January 1997

Ocular RosaceaSigns, Symptoms, and Tear Studies Before and After Treatment With Doxycycline

Author Affiliations

From the Department of Medicine, Section of Dermatology (Drs Quarterman, Abele, Lesher, and Davis), and Department of Ophthalmology (Drs Johnson and Hull), Medical College of Georgia, Augusta. Dr Quarterman is now in private practice in Anderson, SC, and Dr Johnson is now in private practice in Woodstock, Ontario.

Arch Dermatol. 1997;133(1):49-54. doi:10.1001/archderm.1997.03890370055009

Objective:  To examine ocular signs, symptoms, and results of tear analysis in patients with cutaneous rosacea before, during, and after doxycycline therapy.

Design:  Before-after trial.

Setting:  General community.

Patients or Other Participants:  Thirty-nine patients with cutaneous rosacea underwent dermatologic and ocular examinations, testing of tear break-up time, and Schirmer testing at baseline and 4, 8, and 12 weeks. Six patients did not complete the study. Baseline tear break-up time and results of Schirmer test were compared with those of 13 patients without rosacea who were matched for age and sex.

Intervention:  Patients with rosacea were given doxycycline, 100 mg daily for 12 weeks.

Main Outcome Measure:  Statistically significant (P,.05) improvement in tear break-up time.

Result:  The most frequent ocular symptoms were dryness, itching, blurred vision, and photosensitivity, all of which improved significantly with treatment. All patients had signs of ocular disease, most commonly erythema and telangiectasia, meibomian gland dysfunction, and ciliary base injection. Significant improvement (P,.05) for scales, erythema and telangiectasia, ciliary base injection, bulbar injection, papillary hypertrophy, and punctate epithelial erosions was seen. Average tear break-up time for the patients with rosacea was 5.7 seconds, which improved to 10.8 seconds after 12 weeks of treatment (P=.007). Baseline tear break-up time was significantly lower than for the comparison group of normal subjects (P=.001). There was no correlation between severity of cutaneous disease and ocular disease.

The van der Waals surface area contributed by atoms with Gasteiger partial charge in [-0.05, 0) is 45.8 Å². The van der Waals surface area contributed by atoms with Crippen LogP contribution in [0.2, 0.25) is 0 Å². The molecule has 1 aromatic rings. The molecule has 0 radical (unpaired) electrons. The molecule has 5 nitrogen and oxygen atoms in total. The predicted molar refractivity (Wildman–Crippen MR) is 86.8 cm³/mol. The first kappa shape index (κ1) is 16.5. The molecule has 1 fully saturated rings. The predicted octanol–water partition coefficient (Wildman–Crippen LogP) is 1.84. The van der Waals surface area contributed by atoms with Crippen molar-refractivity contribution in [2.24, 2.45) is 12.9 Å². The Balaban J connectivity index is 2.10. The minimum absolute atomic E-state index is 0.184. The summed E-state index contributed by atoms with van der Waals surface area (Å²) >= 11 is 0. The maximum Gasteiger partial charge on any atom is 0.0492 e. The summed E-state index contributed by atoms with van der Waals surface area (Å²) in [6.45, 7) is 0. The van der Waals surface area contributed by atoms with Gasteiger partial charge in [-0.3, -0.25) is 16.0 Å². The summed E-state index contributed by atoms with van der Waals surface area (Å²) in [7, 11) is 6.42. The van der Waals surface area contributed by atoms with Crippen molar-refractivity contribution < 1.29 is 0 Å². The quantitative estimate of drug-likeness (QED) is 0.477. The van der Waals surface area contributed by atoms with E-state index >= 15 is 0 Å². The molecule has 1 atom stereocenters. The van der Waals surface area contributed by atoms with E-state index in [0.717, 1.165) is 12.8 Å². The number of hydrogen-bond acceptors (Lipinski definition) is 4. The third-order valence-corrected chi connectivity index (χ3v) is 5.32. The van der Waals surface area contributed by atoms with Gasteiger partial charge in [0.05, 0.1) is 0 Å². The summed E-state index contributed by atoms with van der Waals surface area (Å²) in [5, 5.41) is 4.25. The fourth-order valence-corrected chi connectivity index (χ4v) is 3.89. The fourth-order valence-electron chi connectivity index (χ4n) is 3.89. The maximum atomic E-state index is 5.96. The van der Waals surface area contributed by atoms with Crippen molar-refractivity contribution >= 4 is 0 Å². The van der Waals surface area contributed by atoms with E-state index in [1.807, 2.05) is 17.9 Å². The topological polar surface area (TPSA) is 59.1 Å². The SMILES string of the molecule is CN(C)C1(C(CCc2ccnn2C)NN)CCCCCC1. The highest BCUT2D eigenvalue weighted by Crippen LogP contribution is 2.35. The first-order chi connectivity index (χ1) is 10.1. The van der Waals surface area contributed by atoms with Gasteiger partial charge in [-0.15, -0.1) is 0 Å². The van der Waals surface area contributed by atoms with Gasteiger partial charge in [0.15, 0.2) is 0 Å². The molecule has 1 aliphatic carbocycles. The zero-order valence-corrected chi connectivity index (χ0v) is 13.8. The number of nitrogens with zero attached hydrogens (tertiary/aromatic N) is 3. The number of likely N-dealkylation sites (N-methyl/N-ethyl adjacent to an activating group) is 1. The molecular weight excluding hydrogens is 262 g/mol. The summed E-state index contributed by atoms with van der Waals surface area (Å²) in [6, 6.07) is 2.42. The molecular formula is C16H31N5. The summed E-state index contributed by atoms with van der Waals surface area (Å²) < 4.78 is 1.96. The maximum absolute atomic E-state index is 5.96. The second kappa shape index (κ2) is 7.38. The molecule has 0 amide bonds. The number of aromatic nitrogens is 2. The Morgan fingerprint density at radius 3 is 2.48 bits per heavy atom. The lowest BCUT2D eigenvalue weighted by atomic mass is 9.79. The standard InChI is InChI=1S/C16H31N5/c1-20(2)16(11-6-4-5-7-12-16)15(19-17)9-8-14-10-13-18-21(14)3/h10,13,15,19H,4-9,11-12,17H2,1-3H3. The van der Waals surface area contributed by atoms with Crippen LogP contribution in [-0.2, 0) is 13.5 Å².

Conclusions:  All patients with cutaneous rosacea had some degree of ocular involvement. Tear break-up time is abnormal in patients with rosacea. Ocular erythema and telangiectasia, meibomian gland dysfunction, and short tear break-up time in patients with cutaneous rosacea are indicators of ocular rosacea. Doxycycline, 100 mg daily, will improve ocular disease and increase the tear break-up time.Arch Dermatol. 1997;133:49-54